Dynamic programming is a way of breaking large problems into smaller problems and minimizing the amount of re-calculation needed by the "memorization" of answers to the smaller problems. This page is still under construction, but the links below give some good examples of how dynamic programming works.
Solving dynamic programming problems typically involves three steps:
- Characterize the structure and/or a recursive definition for an optimal solution
- Initialize the structure
- Compute the value of an optimal solution in a bottom-up fashion
- Construct an optimal solution from the computed information.
The Knapsack problem is a conical dynamic programming question. The question is:
Given weights and values(profits) of N items, put these items in a knapsack of max capacity W to get the maximum total value(profit) in the knapsack.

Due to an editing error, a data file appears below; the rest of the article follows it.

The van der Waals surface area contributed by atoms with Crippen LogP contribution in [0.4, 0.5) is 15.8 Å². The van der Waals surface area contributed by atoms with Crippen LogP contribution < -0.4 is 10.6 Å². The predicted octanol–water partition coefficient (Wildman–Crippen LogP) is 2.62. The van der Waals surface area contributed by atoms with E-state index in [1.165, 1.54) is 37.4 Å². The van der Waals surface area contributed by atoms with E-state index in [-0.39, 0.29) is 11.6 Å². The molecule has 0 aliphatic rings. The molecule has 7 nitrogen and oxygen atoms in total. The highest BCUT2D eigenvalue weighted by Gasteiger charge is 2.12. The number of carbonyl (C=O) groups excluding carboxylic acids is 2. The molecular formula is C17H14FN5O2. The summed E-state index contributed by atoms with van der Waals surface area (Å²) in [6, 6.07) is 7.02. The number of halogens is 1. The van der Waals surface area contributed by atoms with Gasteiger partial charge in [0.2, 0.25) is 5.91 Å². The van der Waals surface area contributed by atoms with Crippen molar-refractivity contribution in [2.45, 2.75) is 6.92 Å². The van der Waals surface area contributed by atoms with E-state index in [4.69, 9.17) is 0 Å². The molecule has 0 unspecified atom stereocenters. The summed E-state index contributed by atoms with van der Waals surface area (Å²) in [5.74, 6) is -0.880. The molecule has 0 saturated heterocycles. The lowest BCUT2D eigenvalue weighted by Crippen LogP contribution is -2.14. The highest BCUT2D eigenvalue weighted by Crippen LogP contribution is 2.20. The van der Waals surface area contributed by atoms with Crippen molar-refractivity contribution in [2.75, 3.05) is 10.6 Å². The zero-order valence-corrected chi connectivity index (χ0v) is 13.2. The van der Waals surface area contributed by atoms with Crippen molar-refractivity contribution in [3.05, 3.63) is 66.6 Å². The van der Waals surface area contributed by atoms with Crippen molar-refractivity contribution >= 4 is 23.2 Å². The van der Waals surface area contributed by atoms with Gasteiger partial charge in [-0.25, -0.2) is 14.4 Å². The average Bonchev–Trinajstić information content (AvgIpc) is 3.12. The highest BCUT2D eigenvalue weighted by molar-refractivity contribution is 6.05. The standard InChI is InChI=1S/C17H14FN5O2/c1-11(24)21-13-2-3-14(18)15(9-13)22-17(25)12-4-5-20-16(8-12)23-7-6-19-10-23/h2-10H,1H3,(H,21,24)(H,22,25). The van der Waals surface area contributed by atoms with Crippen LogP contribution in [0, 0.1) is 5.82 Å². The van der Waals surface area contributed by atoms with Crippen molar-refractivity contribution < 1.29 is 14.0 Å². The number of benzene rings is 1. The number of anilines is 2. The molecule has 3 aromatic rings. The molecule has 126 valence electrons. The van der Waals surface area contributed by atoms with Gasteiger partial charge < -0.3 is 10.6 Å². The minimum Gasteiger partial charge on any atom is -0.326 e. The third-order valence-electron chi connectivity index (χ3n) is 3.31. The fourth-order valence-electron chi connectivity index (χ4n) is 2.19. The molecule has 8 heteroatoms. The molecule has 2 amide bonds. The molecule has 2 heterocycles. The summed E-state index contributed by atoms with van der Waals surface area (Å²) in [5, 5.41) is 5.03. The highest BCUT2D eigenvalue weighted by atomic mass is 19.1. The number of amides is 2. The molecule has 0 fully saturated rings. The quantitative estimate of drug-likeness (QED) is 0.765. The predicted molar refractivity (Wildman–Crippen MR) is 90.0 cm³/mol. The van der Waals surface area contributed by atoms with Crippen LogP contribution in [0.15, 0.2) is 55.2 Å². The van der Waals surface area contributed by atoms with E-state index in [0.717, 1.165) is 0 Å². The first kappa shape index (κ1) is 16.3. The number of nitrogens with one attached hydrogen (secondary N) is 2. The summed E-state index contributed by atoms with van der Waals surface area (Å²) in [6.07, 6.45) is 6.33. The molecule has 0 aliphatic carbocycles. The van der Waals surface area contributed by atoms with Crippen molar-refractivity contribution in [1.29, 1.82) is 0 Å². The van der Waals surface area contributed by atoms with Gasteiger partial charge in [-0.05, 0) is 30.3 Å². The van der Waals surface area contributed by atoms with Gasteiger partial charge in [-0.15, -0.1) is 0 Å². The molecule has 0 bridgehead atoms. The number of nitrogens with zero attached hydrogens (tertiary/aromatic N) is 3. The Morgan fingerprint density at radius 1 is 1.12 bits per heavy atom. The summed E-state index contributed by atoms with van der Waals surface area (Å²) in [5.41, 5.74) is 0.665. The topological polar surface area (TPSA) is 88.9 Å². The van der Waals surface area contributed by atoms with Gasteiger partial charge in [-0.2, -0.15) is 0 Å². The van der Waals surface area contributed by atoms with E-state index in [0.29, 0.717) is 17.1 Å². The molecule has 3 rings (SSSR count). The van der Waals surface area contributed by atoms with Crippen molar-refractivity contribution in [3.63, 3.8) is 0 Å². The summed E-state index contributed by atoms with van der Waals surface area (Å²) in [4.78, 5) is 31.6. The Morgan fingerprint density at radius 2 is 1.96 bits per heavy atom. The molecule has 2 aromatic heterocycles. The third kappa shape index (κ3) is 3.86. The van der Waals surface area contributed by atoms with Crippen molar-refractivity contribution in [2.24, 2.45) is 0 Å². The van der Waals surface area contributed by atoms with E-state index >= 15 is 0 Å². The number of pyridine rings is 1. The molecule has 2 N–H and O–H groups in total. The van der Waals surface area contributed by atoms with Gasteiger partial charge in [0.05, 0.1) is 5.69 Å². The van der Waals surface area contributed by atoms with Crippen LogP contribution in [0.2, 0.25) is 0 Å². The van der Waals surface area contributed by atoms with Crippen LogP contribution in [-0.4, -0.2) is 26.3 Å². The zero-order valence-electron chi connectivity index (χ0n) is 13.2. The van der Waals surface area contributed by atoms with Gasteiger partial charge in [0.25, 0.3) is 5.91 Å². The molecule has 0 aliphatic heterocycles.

The solution is explained fairly well here: 0/1 Knapsack Problem solved using Iterative and Dynamic Programming. Each item is either selected or not selected (binary).... and to try every combination of items would be O(N^2).. so instead of that the solution is to break it into it's smallest part.
Say we have 4 items:
- shirt (1kg) = $2.00
- shoe (3kg) = $2.40
- pants (2kg) = $1.40
- trophy (5kg) = $1.50
... If our capacity is 1kg and we only have a shirt, the answer is obvious ... there is only one choice.... you expand from there.
- Dynamic Programming - Wikipedia
- Dynamic Programming Tutorial for Needleman/Wunsch "global alignment" - goes through an example of the Needleman/Wunsch technique
- A Tutorial on Dynamic Programming - a nice list of problems by Michael Trick including the "knapsack problem" and many others